Below is a description of the ways in which an Aboriginal community controlled health service can ensure that its administrative staff participate in training relevant to their role. Not all of these good practices are required by the Standards, but they illustrate the many practical and creative things that ACCHSs can do to ensure they deliver services of high safety and quality to their community.
The service’s budget includes a line item for administrative staff training.
Administrative staff employee files contain evidence of courses, in-services and training attended. Staff performance planning and review processes include an area of identified training that individual staff members would like to attend or need to attend to be competent in their role.
The service receives, and distributes to staff members, information about training opportunities and other resources appropriate to their roles.
The service’s strategic plan includes a staff training and development plan, with a budget. Training calendars from state health departments, Medicare Locals, local health services and NACCHO state or territory affiliates are available in varied locations within the service and are also distributed by email to staff. Training for all administration staff includes cultural safety training.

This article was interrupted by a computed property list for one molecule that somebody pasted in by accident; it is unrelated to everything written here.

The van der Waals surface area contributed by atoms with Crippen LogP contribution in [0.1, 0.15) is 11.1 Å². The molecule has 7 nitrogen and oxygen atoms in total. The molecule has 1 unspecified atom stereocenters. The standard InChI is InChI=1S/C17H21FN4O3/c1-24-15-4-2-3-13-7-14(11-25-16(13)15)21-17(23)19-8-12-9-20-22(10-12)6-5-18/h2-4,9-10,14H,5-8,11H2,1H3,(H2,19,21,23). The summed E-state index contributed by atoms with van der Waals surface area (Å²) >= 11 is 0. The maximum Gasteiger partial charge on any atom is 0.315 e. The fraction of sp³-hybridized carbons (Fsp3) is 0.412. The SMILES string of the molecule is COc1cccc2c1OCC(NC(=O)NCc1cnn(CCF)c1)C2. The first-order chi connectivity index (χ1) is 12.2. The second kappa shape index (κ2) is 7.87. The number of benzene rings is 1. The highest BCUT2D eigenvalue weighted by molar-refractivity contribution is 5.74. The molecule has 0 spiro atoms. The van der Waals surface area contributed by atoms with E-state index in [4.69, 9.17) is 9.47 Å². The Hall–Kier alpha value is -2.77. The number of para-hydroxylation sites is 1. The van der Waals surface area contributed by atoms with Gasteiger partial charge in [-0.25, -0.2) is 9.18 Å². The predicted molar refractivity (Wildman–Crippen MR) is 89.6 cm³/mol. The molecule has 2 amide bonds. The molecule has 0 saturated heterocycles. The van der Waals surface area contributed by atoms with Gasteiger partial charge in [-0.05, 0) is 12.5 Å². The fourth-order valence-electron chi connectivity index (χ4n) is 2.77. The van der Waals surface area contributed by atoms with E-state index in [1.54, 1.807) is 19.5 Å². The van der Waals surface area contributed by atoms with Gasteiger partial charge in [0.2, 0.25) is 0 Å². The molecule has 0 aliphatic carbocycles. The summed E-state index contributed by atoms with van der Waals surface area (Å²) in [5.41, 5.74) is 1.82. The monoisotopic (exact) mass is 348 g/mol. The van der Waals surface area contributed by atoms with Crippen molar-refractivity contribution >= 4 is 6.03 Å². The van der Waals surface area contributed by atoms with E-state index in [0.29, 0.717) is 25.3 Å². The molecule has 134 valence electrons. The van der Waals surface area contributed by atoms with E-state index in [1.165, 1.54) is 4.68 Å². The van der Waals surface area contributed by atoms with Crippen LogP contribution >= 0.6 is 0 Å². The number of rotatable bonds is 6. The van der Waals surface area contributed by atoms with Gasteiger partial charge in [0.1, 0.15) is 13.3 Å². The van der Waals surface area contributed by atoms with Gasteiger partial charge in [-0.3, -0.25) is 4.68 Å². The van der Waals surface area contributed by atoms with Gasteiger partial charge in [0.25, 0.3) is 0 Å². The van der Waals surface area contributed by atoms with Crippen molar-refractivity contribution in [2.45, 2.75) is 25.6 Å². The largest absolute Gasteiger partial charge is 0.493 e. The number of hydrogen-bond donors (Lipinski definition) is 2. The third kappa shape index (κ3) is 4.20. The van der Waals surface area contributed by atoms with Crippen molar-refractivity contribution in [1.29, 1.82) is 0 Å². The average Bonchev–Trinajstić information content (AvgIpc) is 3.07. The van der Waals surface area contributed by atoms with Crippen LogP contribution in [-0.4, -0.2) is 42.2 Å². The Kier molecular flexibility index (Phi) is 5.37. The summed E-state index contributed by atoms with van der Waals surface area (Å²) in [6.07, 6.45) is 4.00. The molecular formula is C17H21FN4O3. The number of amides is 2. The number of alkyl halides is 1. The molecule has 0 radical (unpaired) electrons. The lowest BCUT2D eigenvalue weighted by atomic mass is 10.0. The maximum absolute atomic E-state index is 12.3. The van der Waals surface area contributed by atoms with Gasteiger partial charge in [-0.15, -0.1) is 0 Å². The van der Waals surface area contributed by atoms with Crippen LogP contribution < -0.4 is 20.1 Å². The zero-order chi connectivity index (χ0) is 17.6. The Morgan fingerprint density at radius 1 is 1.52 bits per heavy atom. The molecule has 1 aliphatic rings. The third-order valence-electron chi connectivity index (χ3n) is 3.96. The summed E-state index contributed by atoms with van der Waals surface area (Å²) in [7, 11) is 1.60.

General staff meetings include on-the-job training in the form of revision of policies, protocols, procedures and distribution of resources. Staff members receive triage training on the job as part of their induction program and the service provides for annual revision.
New administrative staff participate in induction training and are allocated a buddy for 3 months, to help them understand administration processes and procedures.
All staff members participate in an annual performance management planning and review, which includes both a review of training undertaken and the identification of training required or requested for the next year
Below are some of the ways in which an Aboriginal community controlled health service might choose to demonstrate how it meets the requirements of this criterion for accreditation against the Standards. Please use the following as examples only, because your service may choose other, better-suited, forms of evidence to show how it meets the criterion.